The Reproduction of Strawberry Plants

  • Okay so it's the time of year where I start my tomato seeds off, and thinking about my vegtable garden. So I have some strawberry plants 30 or 40, which started off as 6 plants I bought in '09.

    At some point in late spring/early summer these plants flower and the bees come and fertilise the flowers, the centre part of the flower starts to swell and slowly becomes a strawberry. Covered in seeds. So someone eats the fruit, wanders off then takes a dump and some of the seeds turn into new plants.

    And that is how strawberry plants reproduce.

    But that is not all. See the strawberry plants also send out little shoots a couple of feet or so in length which take root in nearby soil, at the end of the shoot is a tiny little strawberry plant which seems to be fed by its mother plant via the shoot until it has established its roots in the soil, then the shoot dies leaving 2 separate plants.

    So strawberry plants reproduce in 2 ways. Hmmm. This seems strange to me. I assume the asexual reproduction preceeded the seeding method of reproduction in the ancestors of my plants. (is this true?)

    Rather it seems strange that some plants reproduce PURELY by the seeding method, that they no longer do the asexual reproduction thing, and some still do both. I guess there are probably some which only do the asexual thing.

    My question is; Why do my plants reproduce in 2 different ways? If natural selection favours one way over the other way, why has one not been selected away?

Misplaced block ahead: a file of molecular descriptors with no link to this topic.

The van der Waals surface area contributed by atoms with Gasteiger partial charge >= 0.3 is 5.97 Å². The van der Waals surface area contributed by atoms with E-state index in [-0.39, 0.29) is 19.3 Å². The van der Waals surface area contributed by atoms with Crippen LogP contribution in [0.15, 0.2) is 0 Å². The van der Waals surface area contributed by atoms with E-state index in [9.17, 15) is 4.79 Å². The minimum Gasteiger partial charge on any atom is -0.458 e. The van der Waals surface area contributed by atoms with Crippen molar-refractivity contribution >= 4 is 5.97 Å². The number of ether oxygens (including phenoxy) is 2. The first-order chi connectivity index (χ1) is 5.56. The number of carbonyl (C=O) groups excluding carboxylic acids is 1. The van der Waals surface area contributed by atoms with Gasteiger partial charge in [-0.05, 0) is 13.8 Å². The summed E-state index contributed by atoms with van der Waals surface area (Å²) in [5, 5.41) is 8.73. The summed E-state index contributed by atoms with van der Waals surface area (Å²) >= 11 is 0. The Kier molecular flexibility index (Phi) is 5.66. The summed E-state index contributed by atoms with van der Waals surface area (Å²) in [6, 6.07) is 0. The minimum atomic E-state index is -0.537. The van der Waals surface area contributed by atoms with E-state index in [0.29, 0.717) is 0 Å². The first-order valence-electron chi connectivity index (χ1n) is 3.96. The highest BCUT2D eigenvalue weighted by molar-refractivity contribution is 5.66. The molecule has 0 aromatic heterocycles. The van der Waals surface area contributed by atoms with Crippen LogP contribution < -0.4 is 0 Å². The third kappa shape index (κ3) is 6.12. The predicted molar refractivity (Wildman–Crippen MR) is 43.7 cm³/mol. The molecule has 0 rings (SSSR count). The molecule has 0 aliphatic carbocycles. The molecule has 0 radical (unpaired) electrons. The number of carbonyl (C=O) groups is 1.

Any interesting link would be gratefully recieved, on anything about agricultural selection in general. I find selection within agriculture interesting, but the strawberry thing has just started bugging me...

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  • Humans can also reproduce asexually, admittedly, identical twins are far less common than strawberry plant shoots.

    I need to do some more research on banana plants. I know they don't reproduce using seeds, but I have one lone banana plant which is 3 years old and hasn't fruited yet. I have been dutifully cutting all the sucker plants which develop around it as I was told to. Until it fruits, then allow one of the suckers to grow and chop down the parent plant. I'd love to dig these suckers out and plant them elsewhere but I was told they don't develop new roots anyway. But there must be a way of starting new banana plants off the parent plant, otherwise how did they pot my parent plant at the nursery?

    Off to google. Interesting :-)

  • Thanks for asking this question, it seems my Yates gardening guide gave me a bum steer, now I know what I'm doing wrong with my banana tree! Pretty much everything! I'm going to embark on creating an oasis of them in my backyard now and plan my chicken run and grey water irrigation :-)